To achieve the above objectives, a system is provided which may use a "dark" channel in a TDM input signal to isolate noise which is present in the input signal from desired informational content in the signal. The system processes the detected noise to determine if any component of the noise will be "imaged" into the passband of the system. Any such components are then processed in a manner approximating the system transfer function to produce a signal indicative of the noise content of the system output signal. This signal can be used to estimate the reliability of the system output signal and/or it can be used to compensate for noise in the output signal. An indication of the reliability of the output signal is then displayed to a system operator.
FIG. 1 is a block diagram illustrating a pulse oximetry system which may utilize the present invention;
FIGS. 2A and 2B illustrate a typical pulse oximetry probe signal;
FIG. 3 a block diagram illustrating typical processing circuitry in a pulse oximetry system;
FIG. 4 is a block diagram illustrating circuitry in accordance with one embodiment of the present invention;
FIG. 5 is a schematic circuit diagram illustrating circuitry used in accordance with one embodiment of the present inventing; and
FIG. 6 is a block diagram illustrating circuitry in accordance with another embodiment of the present invention.
The present invention relates to a method and apparatus for identifying noise in a time division multiplexed system. The method and apparatus is capable of determining whether an output signal of the system will be corrupted by the detected noise and indicating such to an operator. In addition, means may be provided for removing the noise from the output signal of the system when corruption occurs.
In one embodiment, the present invention is implemented in a pulse oximetry system. Pulse oximetry is a procedure for determining the level of oxygen saturation in a test subject's arterial blood based on the level of light absorption displayed by the subject's blood at multiple wavelengths (typically 660 nm and 940 nm). The procedure is quick, accurate, and non-invasive and therefore has become a preferred method in hospitals. Pulse oximetry systems generally use a TDM signal to carry blood absorption information from the test subject to processing circuitry where the information is analyzed and the saturation value is calculated. Before arriving at the processing circuitry, the TDM signal may be modulated by a noise signal, such as an EMI signal from a nearby medical instrument, which may corrupt the oxygen saturation measurement produced by the system.
FIG. 1 illustrates a pulse oximetry system which may utilize the method and apparatus of the present invention. For purposes of convenience, the pulse oximetry system will be referred to herein as system 10. As illustrated in FIG. 1, the system 10 includes: a control unit 12, a probe 14, a processing unit 16, and a display device 18. The probe 14 is operative for obtaining the light absorption information from the test subject. In this regard, the probe 14 is adapted to fit over a portion of the test subject's body which is rich in arterial blood flow, such as the test subject's finger 20. The probe 14 includes a first portion 22 which is capable of producing light at at least two different center wavelengths. The first portion 22 is placed against a first side of the test subject's finger 20 (or other suitable appendage) so that the light is directed into the finger 20. The probe 14 also includes a second portion 24 which includes light detection means, such as a photodiode, for detecting the intensity of the light after it has been transmitted through the finger 20. The intensity of the transmitted light is then used to calculate the level of oxygen saturation in the test subject's arterial blood.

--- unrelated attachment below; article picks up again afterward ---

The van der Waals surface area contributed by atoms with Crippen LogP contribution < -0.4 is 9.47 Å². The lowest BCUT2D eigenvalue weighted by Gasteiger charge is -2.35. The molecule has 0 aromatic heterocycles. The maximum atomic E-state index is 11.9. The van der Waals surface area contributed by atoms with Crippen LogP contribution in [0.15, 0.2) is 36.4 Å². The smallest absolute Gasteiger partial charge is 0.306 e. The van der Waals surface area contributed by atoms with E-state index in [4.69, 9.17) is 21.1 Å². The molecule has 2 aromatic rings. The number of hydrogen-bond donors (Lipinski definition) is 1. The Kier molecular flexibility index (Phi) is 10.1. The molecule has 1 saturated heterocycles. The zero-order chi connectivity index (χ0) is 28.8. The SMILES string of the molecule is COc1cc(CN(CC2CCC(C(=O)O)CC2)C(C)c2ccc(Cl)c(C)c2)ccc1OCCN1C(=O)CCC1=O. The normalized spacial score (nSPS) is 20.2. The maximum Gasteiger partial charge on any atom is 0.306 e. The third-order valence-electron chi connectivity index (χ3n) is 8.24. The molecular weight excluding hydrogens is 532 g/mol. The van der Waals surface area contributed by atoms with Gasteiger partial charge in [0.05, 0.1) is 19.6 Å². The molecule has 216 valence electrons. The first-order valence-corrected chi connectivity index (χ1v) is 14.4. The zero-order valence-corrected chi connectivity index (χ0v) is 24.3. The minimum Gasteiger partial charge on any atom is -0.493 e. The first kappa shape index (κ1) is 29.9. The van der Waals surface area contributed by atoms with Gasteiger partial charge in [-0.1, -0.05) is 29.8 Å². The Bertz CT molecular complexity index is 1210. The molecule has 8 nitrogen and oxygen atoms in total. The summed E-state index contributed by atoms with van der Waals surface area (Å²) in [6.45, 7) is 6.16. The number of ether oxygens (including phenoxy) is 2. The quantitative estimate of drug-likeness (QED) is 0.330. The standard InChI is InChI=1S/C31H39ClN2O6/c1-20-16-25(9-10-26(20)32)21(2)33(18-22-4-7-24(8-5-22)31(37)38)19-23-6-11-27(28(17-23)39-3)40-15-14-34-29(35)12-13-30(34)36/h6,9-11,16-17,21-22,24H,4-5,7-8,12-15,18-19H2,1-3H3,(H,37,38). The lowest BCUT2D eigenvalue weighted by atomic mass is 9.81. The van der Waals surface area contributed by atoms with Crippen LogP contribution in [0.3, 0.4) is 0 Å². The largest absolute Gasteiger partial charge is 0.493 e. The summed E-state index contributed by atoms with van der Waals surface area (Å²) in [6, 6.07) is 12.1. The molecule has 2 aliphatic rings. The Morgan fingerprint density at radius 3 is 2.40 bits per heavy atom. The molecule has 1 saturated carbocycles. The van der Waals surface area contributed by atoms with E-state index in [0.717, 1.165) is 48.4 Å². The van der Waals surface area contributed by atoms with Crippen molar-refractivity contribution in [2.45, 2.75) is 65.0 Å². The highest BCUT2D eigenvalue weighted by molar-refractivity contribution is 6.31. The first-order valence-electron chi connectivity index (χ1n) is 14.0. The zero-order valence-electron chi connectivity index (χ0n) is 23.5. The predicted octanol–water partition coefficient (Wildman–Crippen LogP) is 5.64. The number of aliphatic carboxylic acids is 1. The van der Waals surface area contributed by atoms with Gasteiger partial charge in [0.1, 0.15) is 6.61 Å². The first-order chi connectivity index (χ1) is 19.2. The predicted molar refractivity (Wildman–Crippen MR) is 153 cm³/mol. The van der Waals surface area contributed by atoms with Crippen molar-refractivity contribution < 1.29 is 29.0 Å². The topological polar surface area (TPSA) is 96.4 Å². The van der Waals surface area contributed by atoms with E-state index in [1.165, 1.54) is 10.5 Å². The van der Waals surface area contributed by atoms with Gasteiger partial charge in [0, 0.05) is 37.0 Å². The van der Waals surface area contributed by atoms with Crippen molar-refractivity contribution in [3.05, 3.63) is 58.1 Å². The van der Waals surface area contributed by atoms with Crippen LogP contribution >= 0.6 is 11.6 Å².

To perform a saturation measurement, the system 10 operates as follows. The control unit 12 delivers a signal to the first portion 22 of the probe 14 instructing it to produce alternating pulses of light at the two (or more) center wavelengths. These alternating pulses of light are transmitted through the finger 20 of the test subject after which they are detected by the light detection means within the second portion 24 of the probe 14. The light detection means converts the transmitted light signal into a multiplexed electrical signal, Smux. The multiplexed signal is delivered, via transmission means 26, to the processing unit 16 where it is analyzed to determine the oxygen saturation level of the test subject's blood. After the saturation value is calculated, the value is delivered to the display device 18 for display to an operator.